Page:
In 864 CE, Mount Fuji erupted, flooding the land with lava and blotting out the sky. Unholy devastation was unleashed from one of Japan’s Three Holy Mountains.
In the ensuing 1,154 years, a dense forest grew on the porous lava rock; so dense, in fact, that the Japanese dubbed it Jukai, or “The Sea of Trees.”
More commonly, however, it’s called Aokigahara, or the suicide forest.
In the 1800s, the forest was allegedly used to practice ubasute. This custom, if it was performed at all, was rare.
Ubasute is considered a form of geronticide – the abandonment, death, or suicide of the elderly – and literally means “abandoning an old woman.”
The density of the trees and presence of Asiatic black bears would make Aokigahara the perfect place to do this.
Ubasute has inspired many stories, including an episode of Star Trek: The Next Generation.
Stories of compasses going haywire in the forest are untrue. Held at the proper height, compasses should work fine. Placed on the ground, however, the lava rock’s natural magnetism will cause magnetic compasses’ needles to move. This effect varies in strength by location and the rocks’ iron content.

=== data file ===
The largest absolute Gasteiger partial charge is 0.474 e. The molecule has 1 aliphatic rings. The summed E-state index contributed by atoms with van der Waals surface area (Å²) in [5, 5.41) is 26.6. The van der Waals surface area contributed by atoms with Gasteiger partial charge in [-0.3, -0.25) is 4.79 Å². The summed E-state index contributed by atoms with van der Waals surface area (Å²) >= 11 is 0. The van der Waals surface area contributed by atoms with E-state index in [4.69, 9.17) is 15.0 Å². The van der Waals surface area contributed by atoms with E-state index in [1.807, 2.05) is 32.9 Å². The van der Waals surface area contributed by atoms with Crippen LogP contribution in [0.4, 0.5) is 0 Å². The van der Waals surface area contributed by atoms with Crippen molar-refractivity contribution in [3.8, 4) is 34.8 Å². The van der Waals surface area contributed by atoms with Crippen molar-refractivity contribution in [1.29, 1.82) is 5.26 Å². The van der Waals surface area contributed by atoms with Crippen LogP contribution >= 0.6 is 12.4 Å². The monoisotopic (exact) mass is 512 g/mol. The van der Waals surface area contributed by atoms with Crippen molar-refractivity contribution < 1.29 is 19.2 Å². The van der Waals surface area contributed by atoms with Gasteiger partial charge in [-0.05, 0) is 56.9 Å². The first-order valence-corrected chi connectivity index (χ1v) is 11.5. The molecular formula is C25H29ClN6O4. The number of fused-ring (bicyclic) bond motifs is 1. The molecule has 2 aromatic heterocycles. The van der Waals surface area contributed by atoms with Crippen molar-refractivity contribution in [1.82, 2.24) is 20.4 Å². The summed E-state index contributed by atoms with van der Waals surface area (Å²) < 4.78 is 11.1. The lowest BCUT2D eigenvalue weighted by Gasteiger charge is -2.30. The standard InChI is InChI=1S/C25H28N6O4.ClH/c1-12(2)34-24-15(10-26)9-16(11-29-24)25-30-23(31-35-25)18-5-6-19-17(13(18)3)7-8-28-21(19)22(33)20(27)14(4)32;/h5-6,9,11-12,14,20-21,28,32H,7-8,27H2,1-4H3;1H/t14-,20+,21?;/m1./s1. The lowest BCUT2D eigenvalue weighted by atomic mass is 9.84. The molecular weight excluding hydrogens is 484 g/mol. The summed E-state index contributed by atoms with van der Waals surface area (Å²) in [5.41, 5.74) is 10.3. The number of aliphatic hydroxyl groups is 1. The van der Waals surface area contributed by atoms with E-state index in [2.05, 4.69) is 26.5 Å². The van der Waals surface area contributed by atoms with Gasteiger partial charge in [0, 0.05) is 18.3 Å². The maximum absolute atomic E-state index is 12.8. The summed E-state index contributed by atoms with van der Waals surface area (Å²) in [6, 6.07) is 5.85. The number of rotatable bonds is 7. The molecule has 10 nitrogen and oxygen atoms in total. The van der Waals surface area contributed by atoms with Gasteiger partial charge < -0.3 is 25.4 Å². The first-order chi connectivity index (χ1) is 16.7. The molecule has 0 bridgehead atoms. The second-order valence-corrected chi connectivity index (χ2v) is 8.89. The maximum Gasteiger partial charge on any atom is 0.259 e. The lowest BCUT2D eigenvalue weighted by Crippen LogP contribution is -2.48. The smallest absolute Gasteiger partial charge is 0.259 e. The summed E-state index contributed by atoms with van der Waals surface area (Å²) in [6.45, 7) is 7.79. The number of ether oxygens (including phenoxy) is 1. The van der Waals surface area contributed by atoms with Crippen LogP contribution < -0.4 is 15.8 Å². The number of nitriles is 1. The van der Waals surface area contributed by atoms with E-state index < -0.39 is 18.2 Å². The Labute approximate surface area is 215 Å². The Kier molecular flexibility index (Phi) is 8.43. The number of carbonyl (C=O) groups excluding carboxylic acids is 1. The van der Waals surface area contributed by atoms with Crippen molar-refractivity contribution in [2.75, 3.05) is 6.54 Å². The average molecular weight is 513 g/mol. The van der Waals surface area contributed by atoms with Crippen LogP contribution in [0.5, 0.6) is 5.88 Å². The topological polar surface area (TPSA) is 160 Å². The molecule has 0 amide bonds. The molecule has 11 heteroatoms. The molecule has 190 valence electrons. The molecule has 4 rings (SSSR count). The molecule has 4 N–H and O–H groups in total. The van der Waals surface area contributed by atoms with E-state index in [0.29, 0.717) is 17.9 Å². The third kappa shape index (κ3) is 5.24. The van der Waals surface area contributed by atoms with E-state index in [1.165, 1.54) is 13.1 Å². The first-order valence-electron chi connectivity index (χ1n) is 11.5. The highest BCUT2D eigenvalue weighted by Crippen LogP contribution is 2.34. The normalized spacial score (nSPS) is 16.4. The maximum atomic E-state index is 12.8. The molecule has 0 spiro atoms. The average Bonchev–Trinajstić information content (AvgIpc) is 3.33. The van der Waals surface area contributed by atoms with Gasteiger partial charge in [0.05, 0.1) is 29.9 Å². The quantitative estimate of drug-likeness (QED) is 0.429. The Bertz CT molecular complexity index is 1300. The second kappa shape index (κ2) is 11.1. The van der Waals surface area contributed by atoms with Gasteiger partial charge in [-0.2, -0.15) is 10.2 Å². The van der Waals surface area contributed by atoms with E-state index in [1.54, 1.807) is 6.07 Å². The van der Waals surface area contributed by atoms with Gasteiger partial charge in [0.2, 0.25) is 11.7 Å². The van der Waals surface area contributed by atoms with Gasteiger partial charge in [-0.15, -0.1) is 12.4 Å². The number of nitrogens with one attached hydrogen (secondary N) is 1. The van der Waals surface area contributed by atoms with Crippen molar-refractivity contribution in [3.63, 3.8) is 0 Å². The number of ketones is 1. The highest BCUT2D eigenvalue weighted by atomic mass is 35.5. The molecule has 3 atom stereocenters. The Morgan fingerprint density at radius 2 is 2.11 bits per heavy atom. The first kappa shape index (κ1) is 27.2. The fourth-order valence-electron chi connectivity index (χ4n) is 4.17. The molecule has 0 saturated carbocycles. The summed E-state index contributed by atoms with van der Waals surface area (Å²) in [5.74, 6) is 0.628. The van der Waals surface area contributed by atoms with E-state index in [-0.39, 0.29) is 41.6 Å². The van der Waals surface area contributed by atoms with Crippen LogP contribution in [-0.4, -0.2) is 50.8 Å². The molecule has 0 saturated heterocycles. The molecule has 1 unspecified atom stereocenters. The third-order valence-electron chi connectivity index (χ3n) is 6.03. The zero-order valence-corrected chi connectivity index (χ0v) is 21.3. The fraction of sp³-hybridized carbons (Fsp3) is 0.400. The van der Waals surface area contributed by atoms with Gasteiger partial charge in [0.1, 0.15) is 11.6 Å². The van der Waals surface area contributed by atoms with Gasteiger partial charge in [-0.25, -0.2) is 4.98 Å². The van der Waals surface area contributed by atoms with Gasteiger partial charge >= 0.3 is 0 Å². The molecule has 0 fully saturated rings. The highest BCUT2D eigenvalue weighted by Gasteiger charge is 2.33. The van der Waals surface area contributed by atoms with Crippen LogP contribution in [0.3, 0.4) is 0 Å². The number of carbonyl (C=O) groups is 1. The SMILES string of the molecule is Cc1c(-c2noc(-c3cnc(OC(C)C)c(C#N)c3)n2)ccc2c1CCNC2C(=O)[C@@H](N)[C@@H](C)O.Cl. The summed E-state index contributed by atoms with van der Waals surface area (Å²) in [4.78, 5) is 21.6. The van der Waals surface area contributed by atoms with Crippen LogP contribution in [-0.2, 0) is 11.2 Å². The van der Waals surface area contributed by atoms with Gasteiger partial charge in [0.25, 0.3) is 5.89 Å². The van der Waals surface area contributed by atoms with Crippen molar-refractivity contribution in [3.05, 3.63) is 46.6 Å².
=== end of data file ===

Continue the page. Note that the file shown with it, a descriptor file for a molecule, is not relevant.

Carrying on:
Other stories tell that Aokigahara is haunted by yūrei, spirits that were kept from a peaceful rest.
It may be these same stories that made the forest the suicide hotspot that it is. Suicides seem to have picked up after the 1961 publication of “Nami no Tō” (“Tower of Waves”), a novel by Seichō Matsumoto.
By 1970, an annual search for bodies had begun, staffed by police, journalists, and volunteers.
It is the most popular place to commit suicide in Japan, with most doing so via hanging or overdosing on drugs.
Suicide numbers mount in March, which marks the end of the Japanese fiscal year. Recently, officials have decided to stop publicizing the number of people found dead in the forest. A sign out front urges suicidal visitors to reconsider and seek help.
If you or someone you know is experiencing suicidal thoughts, call the National Suicide Prevention Lifeline at 1-800-273-8255. Trained counselors are available to talk 24 hours a day, seven days a week. The Crisis Text Line can be reached by texting 741741 anywhere in the United States. It is also available 24/7.